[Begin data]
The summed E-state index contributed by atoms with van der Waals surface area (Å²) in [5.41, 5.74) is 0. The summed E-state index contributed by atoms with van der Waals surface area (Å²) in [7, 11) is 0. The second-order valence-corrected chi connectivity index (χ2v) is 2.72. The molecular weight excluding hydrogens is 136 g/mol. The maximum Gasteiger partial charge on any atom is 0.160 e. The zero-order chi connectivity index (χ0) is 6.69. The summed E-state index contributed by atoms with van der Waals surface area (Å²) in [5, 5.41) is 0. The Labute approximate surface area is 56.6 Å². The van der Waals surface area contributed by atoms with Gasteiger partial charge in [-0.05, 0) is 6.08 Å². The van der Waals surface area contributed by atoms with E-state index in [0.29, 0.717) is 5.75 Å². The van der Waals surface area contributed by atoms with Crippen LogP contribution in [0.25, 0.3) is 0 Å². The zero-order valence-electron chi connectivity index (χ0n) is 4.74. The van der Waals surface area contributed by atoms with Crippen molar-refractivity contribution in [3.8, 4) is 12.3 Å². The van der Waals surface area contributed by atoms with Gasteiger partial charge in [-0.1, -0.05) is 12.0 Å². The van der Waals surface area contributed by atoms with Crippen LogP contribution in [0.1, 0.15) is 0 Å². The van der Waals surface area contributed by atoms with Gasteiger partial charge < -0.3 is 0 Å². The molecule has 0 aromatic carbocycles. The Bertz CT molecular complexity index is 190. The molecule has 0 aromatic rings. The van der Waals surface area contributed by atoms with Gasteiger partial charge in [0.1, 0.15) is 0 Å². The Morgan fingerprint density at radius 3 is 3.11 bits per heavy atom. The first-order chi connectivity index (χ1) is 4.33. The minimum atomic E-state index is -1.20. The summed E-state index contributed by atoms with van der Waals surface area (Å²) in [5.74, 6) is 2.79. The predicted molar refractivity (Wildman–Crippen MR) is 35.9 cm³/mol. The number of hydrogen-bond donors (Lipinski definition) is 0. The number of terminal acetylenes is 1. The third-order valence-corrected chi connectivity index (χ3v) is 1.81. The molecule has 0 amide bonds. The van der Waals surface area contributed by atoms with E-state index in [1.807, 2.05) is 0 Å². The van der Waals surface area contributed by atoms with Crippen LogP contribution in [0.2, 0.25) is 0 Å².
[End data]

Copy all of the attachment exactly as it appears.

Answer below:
The summed E-state index contributed by atoms with van der Waals surface area (Å²) in [5.41, 5.74) is 0. The summed E-state index contributed by atoms with van der Waals surface area (Å²) in [7, 11) is 0. The second-order valence-corrected chi connectivity index (χ2v) is 2.72. The molecular weight excluding hydrogens is 136 g/mol. The maximum Gasteiger partial charge on any atom is 0.160 e. The zero-order chi connectivity index (χ0) is 6.69. The summed E-state index contributed by atoms with van der Waals surface area (Å²) in [5, 5.41) is 0. The Labute approximate surface area is 56.6 Å². The van der Waals surface area contributed by atoms with Gasteiger partial charge in [-0.05, 0) is 6.08 Å². The van der Waals surface area contributed by atoms with E-state index in [0.29, 0.717) is 5.75 Å². The van der Waals surface area contributed by atoms with Crippen LogP contribution in [0.25, 0.3) is 0 Å². The zero-order valence-electron chi connectivity index (χ0n) is 4.74. The van der Waals surface area contributed by atoms with Crippen molar-refractivity contribution in [3.8, 4) is 12.3 Å². The van der Waals surface area contributed by atoms with Gasteiger partial charge in [-0.1, -0.05) is 12.0 Å². The van der Waals surface area contributed by atoms with Crippen LogP contribution in [0.1, 0.15) is 0 Å². The van der Waals surface area contributed by atoms with Gasteiger partial charge < -0.3 is 0 Å². The molecule has 0 aromatic carbocycles. The Bertz CT molecular complexity index is 190. The molecule has 0 aromatic rings. The van der Waals surface area contributed by atoms with Gasteiger partial charge in [0.1, 0.15) is 0 Å². The Morgan fingerprint density at radius 3 is 3.11 bits per heavy atom. The first-order chi connectivity index (χ1) is 4.33. The minimum atomic E-state index is -1.20. The summed E-state index contributed by atoms with van der Waals surface area (Å²) in [5.74, 6) is 2.79. The predicted molar refractivity (Wildman–Crippen MR) is 35.9 cm³/mol. The number of hydrogen-bond donors (Lipinski definition) is 0. The number of terminal acetylenes is 1. The third-order valence-corrected chi connectivity index (χ3v) is 1.81. The molecule has 0 amide bonds. The van der Waals surface area contributed by atoms with E-state index in [1.807, 2.05) is 0 Å². The van der Waals surface area contributed by atoms with Crippen LogP contribution in [0.2, 0.25) is 0 Å².